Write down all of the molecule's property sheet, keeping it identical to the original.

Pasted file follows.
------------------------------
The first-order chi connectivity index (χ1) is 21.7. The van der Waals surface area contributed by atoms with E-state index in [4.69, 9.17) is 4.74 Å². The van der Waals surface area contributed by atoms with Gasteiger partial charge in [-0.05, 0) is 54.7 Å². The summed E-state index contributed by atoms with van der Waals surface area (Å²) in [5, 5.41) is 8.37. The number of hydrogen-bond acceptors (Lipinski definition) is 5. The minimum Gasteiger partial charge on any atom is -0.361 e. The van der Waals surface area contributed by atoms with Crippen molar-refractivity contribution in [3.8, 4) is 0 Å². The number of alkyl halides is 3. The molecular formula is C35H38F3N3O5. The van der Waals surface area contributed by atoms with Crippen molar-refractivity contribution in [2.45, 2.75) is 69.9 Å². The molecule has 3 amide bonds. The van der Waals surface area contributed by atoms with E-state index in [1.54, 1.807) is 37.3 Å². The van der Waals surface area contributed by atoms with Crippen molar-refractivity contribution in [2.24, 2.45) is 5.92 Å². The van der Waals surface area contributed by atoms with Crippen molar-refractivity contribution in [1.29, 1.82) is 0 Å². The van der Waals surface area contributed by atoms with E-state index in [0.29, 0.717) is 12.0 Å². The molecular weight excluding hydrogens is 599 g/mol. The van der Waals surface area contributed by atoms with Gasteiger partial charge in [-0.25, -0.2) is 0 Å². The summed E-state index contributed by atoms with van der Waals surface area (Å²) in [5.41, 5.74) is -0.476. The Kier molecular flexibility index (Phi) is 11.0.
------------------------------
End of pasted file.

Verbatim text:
The first-order chi connectivity index (χ1) is 21.7. The van der Waals surface area contributed by atoms with E-state index in [4.69, 9.17) is 4.74 Å². The van der Waals surface area contributed by atoms with Gasteiger partial charge in [-0.05, 0) is 54.7 Å². The summed E-state index contributed by atoms with van der Waals surface area (Å²) in [5, 5.41) is 8.37. The number of hydrogen-bond acceptors (Lipinski definition) is 5. The minimum Gasteiger partial charge on any atom is -0.361 e. The van der Waals surface area contributed by atoms with Crippen molar-refractivity contribution in [3.8, 4) is 0 Å². The number of alkyl halides is 3. The molecular formula is C35H38F3N3O5. The van der Waals surface area contributed by atoms with Crippen molar-refractivity contribution in [2.45, 2.75) is 69.9 Å². The molecule has 3 amide bonds. The van der Waals surface area contributed by atoms with E-state index in [1.54, 1.807) is 37.3 Å². The van der Waals surface area contributed by atoms with Crippen molar-refractivity contribution in [2.24, 2.45) is 5.92 Å². The van der Waals surface area contributed by atoms with Crippen molar-refractivity contribution in [1.29, 1.82) is 0 Å². The van der Waals surface area contributed by atoms with E-state index in [0.29, 0.717) is 12.0 Å². The molecular weight excluding hydrogens is 599 g/mol. The van der Waals surface area contributed by atoms with Gasteiger partial charge in [-0.25, -0.2) is 0 Å². The summed E-state index contributed by atoms with van der Waals surface area (Å²) in [5.41, 5.74) is -0.476. The Kier molecular flexibility index (Phi) is 11.0.